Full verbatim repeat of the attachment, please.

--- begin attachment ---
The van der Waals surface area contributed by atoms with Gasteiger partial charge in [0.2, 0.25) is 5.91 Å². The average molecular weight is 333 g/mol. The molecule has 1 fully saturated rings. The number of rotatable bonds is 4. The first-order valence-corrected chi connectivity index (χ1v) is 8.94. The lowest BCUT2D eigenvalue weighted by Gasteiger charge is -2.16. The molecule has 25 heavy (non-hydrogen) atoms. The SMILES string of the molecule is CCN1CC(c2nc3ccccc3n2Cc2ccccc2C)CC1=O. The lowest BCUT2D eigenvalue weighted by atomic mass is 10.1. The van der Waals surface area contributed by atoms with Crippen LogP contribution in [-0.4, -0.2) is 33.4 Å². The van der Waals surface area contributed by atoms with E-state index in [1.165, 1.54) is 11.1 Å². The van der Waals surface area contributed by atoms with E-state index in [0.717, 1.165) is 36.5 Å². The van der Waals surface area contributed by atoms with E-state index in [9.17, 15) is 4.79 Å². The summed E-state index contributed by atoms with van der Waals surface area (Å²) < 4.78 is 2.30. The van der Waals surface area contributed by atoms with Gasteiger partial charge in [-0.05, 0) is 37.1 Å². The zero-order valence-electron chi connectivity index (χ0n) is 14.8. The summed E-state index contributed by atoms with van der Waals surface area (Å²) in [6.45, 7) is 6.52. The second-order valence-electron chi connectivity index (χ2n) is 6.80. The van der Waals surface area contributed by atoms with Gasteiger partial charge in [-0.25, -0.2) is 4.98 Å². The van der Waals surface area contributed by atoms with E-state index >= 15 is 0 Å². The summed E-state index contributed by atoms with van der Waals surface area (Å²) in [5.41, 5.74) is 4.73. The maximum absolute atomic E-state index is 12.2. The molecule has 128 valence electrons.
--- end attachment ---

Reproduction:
The van der Waals surface area contributed by atoms with Gasteiger partial charge in [0.2, 0.25) is 5.91 Å². The average molecular weight is 333 g/mol. The molecule has 1 fully saturated rings. The number of rotatable bonds is 4. The first-order valence-corrected chi connectivity index (χ1v) is 8.94. The lowest BCUT2D eigenvalue weighted by Gasteiger charge is -2.16. The molecule has 25 heavy (non-hydrogen) atoms. The SMILES string of the molecule is CCN1CC(c2nc3ccccc3n2Cc2ccccc2C)CC1=O. The lowest BCUT2D eigenvalue weighted by atomic mass is 10.1. The van der Waals surface area contributed by atoms with Crippen LogP contribution in [-0.4, -0.2) is 33.4 Å². The van der Waals surface area contributed by atoms with E-state index in [1.165, 1.54) is 11.1 Å². The van der Waals surface area contributed by atoms with E-state index in [0.717, 1.165) is 36.5 Å². The van der Waals surface area contributed by atoms with E-state index in [9.17, 15) is 4.79 Å². The summed E-state index contributed by atoms with van der Waals surface area (Å²) < 4.78 is 2.30. The van der Waals surface area contributed by atoms with Gasteiger partial charge in [-0.05, 0) is 37.1 Å². The zero-order valence-electron chi connectivity index (χ0n) is 14.8. The summed E-state index contributed by atoms with van der Waals surface area (Å²) in [6.45, 7) is 6.52. The second-order valence-electron chi connectivity index (χ2n) is 6.80. The van der Waals surface area contributed by atoms with Gasteiger partial charge in [-0.25, -0.2) is 4.98 Å². The van der Waals surface area contributed by atoms with E-state index >= 15 is 0 Å². The summed E-state index contributed by atoms with van der Waals surface area (Å²) in [5.41, 5.74) is 4.73. The maximum absolute atomic E-state index is 12.2. The molecule has 128 valence electrons.